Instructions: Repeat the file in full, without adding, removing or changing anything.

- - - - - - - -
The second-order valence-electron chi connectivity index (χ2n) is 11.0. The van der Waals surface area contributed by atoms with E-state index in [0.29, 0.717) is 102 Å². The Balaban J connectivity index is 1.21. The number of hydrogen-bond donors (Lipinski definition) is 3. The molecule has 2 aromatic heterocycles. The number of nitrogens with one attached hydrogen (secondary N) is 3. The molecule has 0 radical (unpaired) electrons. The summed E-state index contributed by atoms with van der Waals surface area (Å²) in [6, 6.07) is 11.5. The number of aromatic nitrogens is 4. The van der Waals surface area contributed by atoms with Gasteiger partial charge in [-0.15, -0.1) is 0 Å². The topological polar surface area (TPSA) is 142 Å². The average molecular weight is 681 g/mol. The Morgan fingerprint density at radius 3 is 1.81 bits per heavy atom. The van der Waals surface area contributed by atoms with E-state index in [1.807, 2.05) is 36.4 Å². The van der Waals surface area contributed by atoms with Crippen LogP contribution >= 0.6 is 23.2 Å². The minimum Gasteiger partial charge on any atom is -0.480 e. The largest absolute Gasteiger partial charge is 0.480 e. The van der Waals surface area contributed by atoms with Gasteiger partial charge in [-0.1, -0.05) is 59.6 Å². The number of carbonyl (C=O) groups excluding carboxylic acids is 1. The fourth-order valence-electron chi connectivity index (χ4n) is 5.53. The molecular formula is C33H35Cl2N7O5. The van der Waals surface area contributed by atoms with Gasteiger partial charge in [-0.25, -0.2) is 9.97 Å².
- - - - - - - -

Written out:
The second-order valence-electron chi connectivity index (χ2n) is 11.0. The van der Waals surface area contributed by atoms with E-state index in [0.29, 0.717) is 102 Å². The Balaban J connectivity index is 1.21. The number of hydrogen-bond donors (Lipinski definition) is 3. The molecule has 2 aromatic heterocycles. The number of nitrogens with one attached hydrogen (secondary N) is 3. The molecule has 0 radical (unpaired) electrons. The summed E-state index contributed by atoms with van der Waals surface area (Å²) in [6, 6.07) is 11.5. The number of aromatic nitrogens is 4. The van der Waals surface area contributed by atoms with Gasteiger partial charge in [-0.15, -0.1) is 0 Å². The topological polar surface area (TPSA) is 142 Å². The average molecular weight is 681 g/mol. The Morgan fingerprint density at radius 3 is 1.81 bits per heavy atom. The van der Waals surface area contributed by atoms with E-state index in [1.807, 2.05) is 36.4 Å². The van der Waals surface area contributed by atoms with Crippen LogP contribution >= 0.6 is 23.2 Å². The minimum Gasteiger partial charge on any atom is -0.480 e. The largest absolute Gasteiger partial charge is 0.480 e. The van der Waals surface area contributed by atoms with Gasteiger partial charge in [-0.1, -0.05) is 59.6 Å². The number of carbonyl (C=O) groups excluding carboxylic acids is 1. The fourth-order valence-electron chi connectivity index (χ4n) is 5.53. The molecular formula is C33H35Cl2N7O5. The van der Waals surface area contributed by atoms with Gasteiger partial charge in [-0.25, -0.2) is 9.97 Å².